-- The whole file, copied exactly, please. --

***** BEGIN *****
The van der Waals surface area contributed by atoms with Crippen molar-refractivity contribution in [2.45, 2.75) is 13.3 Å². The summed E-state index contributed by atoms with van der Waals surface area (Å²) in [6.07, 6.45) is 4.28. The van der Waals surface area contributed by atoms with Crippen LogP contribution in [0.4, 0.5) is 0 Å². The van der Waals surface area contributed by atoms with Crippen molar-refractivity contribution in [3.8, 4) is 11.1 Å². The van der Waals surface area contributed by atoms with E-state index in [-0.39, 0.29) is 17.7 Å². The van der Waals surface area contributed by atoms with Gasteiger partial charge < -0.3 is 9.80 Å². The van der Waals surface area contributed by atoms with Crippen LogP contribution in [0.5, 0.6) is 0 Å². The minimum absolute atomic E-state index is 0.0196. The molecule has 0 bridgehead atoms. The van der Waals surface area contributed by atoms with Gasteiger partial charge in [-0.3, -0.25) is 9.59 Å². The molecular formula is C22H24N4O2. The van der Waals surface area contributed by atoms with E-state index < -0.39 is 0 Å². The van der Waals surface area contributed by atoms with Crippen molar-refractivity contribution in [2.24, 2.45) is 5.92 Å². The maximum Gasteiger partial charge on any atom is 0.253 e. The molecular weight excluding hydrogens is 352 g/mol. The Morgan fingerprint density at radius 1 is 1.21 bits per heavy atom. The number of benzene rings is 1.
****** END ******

The van der Waals surface area contributed by atoms with Crippen molar-refractivity contribution in [2.45, 2.75) is 13.3 Å². The summed E-state index contributed by atoms with van der Waals surface area (Å²) in [6.07, 6.45) is 4.28. The van der Waals surface area contributed by atoms with Crippen LogP contribution in [0.4, 0.5) is 0 Å². The van der Waals surface area contributed by atoms with Crippen molar-refractivity contribution in [3.8, 4) is 11.1 Å². The van der Waals surface area contributed by atoms with E-state index in [-0.39, 0.29) is 17.7 Å². The van der Waals surface area contributed by atoms with Gasteiger partial charge < -0.3 is 9.80 Å². The van der Waals surface area contributed by atoms with Crippen LogP contribution in [0.5, 0.6) is 0 Å². The minimum absolute atomic E-state index is 0.0196. The molecule has 0 bridgehead atoms. The van der Waals surface area contributed by atoms with Gasteiger partial charge in [-0.3, -0.25) is 9.59 Å². The molecular formula is C22H24N4O2. The van der Waals surface area contributed by atoms with E-state index < -0.39 is 0 Å². The van der Waals surface area contributed by atoms with Crippen molar-refractivity contribution in [2.24, 2.45) is 5.92 Å². The maximum Gasteiger partial charge on any atom is 0.253 e. The molecular weight excluding hydrogens is 352 g/mol. The Morgan fingerprint density at radius 1 is 1.21 bits per heavy atom. The number of benzene rings is 1.